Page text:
Wellington Daily News - Wellington, KS
by Garon Cockrell
DVD Review: The Last Match
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By Garon Cockrell
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July 25, 2014 12:01 a.m.

The Last Match is an excellent film about two young, poor men in Havana who are friends and become closer. It opens with two men in a car. One is talking, but the camera remains on the other, who is looking out the window, clearly not listening, and not even responding when the first asks if heís listening. This is our introduction to Yosvani (Milton Garcia). He shows his first bit of genuine interest when upon arriving home his girlfriend Gema gives him a pair of sneakers, telling him, "Happy birthday." Soon he joins some friends for a neighborhood soccer game. They immediately notice his new shoes. That night heís jumped, and his shoes are stolen. It shows how tenuous is his hold on anything good or valuable in this world of heat and poverty.
Yosvaniís closest friend and teammate is Reinier (Reinier Diaz), whose poverty is immediately apparent as he looks for food in his apartment, and a womanís demands of ďWhere is my radioĒ go unanswered. Itís clear heís had to sell it. (Later we see him purchase the radio back, getting it out of hock, showing he had to sell it out of necessity and not out of any sort of selfishness or unkindness.) He has a wife and child to support, and does so by meeting men at a pick-up spot.
Interestingly, the first time we see him at that spot, he meets a man from Barcelona and they talk a bit about soccer, which immediately has Reinier opening up to him. Itís not the typical pick-up scene. But later when Juan, the man from Barcelona, attempts to take things to their logical conclusion, Reinier stops him, saying, ďIím not a fag.Ē What is also interesting is that his wife and Teresa (his wifeís grandmother) are well aware of how Reinier makes money, and Teresa is even encouraging.
I love the realistic feel of this film, the way the camera follows its subjects, almost as if letting their movements determine the shots. It gives a small sense of freedom to the characters, while at the same time they feel quite contained within this world. This film creates a very believable environment. You can almost feel the heat of the place. Part of that is due to the excellent performances of the entire cast.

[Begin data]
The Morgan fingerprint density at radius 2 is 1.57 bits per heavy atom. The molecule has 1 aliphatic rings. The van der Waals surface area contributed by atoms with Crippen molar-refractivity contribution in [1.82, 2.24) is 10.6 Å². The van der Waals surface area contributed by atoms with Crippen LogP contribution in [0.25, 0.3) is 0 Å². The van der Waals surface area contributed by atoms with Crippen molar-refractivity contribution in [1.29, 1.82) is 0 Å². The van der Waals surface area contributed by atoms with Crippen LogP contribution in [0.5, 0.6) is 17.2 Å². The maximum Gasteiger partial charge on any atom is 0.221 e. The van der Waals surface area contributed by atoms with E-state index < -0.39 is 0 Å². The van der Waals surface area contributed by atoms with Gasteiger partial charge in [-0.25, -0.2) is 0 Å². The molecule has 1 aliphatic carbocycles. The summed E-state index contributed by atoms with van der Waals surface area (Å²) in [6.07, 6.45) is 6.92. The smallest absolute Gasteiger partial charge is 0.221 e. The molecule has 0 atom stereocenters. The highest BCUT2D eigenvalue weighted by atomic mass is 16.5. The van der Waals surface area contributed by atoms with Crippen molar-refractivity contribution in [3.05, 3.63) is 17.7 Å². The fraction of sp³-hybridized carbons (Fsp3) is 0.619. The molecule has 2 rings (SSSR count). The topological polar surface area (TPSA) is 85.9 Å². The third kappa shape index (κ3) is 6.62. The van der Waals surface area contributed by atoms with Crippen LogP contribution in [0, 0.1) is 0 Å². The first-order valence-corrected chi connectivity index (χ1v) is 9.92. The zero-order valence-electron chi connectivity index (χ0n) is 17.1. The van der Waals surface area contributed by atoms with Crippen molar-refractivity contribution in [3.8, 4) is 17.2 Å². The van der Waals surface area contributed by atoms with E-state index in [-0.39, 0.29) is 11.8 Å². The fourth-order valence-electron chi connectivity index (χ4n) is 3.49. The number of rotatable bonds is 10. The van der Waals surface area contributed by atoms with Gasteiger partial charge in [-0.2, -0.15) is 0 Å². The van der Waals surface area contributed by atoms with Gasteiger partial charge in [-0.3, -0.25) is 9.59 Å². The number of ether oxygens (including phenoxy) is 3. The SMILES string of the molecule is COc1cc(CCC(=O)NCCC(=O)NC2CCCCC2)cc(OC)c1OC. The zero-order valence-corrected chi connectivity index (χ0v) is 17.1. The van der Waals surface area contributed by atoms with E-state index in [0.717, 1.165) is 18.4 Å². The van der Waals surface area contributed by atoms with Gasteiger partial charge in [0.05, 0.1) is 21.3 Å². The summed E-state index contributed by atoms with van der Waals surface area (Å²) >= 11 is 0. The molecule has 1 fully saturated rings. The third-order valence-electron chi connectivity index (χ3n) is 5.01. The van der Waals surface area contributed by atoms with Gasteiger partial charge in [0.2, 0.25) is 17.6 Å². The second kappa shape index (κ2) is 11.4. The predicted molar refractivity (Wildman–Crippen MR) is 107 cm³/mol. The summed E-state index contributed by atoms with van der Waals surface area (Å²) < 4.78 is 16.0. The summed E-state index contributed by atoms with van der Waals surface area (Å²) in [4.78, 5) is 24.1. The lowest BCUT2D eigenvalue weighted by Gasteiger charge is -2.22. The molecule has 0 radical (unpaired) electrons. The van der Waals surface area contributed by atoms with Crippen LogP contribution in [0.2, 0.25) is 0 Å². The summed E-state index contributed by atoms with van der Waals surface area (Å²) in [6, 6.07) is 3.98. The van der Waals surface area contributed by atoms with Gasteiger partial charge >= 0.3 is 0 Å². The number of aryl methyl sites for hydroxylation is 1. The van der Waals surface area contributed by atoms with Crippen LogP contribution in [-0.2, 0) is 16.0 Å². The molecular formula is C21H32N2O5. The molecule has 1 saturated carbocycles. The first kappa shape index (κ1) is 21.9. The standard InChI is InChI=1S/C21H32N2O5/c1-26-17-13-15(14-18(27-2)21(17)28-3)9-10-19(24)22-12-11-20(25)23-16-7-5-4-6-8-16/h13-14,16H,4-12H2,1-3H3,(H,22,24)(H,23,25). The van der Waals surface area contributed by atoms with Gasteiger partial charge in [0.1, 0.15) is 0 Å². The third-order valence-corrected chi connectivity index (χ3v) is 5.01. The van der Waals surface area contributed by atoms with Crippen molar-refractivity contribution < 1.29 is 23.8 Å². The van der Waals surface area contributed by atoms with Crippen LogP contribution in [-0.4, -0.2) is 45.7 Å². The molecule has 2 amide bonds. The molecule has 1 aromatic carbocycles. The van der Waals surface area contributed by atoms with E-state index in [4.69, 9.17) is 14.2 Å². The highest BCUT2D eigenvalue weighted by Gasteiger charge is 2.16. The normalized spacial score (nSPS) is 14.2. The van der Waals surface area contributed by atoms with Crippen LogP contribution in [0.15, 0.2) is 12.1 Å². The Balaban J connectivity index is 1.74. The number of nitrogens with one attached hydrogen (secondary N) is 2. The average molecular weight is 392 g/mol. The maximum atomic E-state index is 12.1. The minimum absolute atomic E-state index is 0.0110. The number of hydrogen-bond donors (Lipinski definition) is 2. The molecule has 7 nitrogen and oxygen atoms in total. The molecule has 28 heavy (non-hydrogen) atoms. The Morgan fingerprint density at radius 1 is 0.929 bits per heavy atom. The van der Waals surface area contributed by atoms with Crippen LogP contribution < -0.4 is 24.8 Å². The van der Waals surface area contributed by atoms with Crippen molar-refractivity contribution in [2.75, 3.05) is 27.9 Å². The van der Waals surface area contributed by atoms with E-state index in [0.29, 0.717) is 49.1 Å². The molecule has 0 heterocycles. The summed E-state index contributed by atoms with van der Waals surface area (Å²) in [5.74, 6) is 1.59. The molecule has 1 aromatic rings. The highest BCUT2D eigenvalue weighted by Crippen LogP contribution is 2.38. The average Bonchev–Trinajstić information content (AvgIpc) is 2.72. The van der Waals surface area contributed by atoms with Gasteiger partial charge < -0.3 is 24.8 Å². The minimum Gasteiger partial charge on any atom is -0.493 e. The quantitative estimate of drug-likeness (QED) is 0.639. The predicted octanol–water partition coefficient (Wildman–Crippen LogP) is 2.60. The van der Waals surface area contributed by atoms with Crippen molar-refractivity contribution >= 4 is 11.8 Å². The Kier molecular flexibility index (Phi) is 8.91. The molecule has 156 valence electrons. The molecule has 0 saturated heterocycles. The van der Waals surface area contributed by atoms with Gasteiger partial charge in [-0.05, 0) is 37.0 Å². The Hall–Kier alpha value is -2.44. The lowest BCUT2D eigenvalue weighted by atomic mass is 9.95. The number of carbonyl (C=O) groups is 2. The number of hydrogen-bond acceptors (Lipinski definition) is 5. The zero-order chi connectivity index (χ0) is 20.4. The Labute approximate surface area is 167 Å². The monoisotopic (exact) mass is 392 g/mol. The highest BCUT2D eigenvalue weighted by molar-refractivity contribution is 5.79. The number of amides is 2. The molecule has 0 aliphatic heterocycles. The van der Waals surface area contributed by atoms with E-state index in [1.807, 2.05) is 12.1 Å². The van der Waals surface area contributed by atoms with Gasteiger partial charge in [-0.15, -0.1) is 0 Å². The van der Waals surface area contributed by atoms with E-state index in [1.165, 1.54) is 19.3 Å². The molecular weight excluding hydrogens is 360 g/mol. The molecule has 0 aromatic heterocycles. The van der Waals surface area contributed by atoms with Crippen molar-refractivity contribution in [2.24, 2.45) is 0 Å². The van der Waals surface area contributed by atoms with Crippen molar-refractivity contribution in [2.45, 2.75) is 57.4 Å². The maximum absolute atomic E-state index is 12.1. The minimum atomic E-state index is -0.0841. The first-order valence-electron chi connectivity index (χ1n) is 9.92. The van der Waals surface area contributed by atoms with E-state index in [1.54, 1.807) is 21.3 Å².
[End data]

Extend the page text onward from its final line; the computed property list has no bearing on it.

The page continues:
Reinier and Yosvani meet at a club, and Yosvani neglects to introduce Gema, so sheís forced to do it herself. Itís quick and subtle, but telling. The courtship between Reinier and Yosvani begins awkwardly, as alcohol and pills strip away inhibitions (pills supplied by Gema), but itís not long before drugs are not needed. And I love the scene where Reinier and Yosvani first become intimate. The camera stays close on Yosvani, on his face, but from just over his shoulder, and we see Reinierís hand touching the back of his head. Itís so intimate and honest, and immediate. And the smile Yosvani finally gives is beautiful.
What I love is that after that, we see them with their women, and itís clear they love them. That scene isnít really awkward, but is sweet and loving, with the four of them together at the beach, and at an amusement park. This isnít one of those films where thereís some sudden realization and then everything changes. Itís more like this added element is incorporated into the whole.
Things also feel like they move at the right pace. There is nothing rushed here, but there is most certainly an increasing tension and the feeling that something is going to go wrong. This film creates very interesting and well fleshed out relationships, including that between Reinier and Juan. And it is within these relationships that the film is often surprising. I really wasnít sure how things would turn out for anyone.
By the way, there is one weird shot where someone outside is sneaking around with a camera. Itís brief, but unmistakable. Is it paparazzi? Iím curious.
The Last Match was directed by Antonio Hens, and was released on DVD on July 7, 2014 through Canteen Outlaws and TLA Releasing. The DVD includes the filmís trailer.

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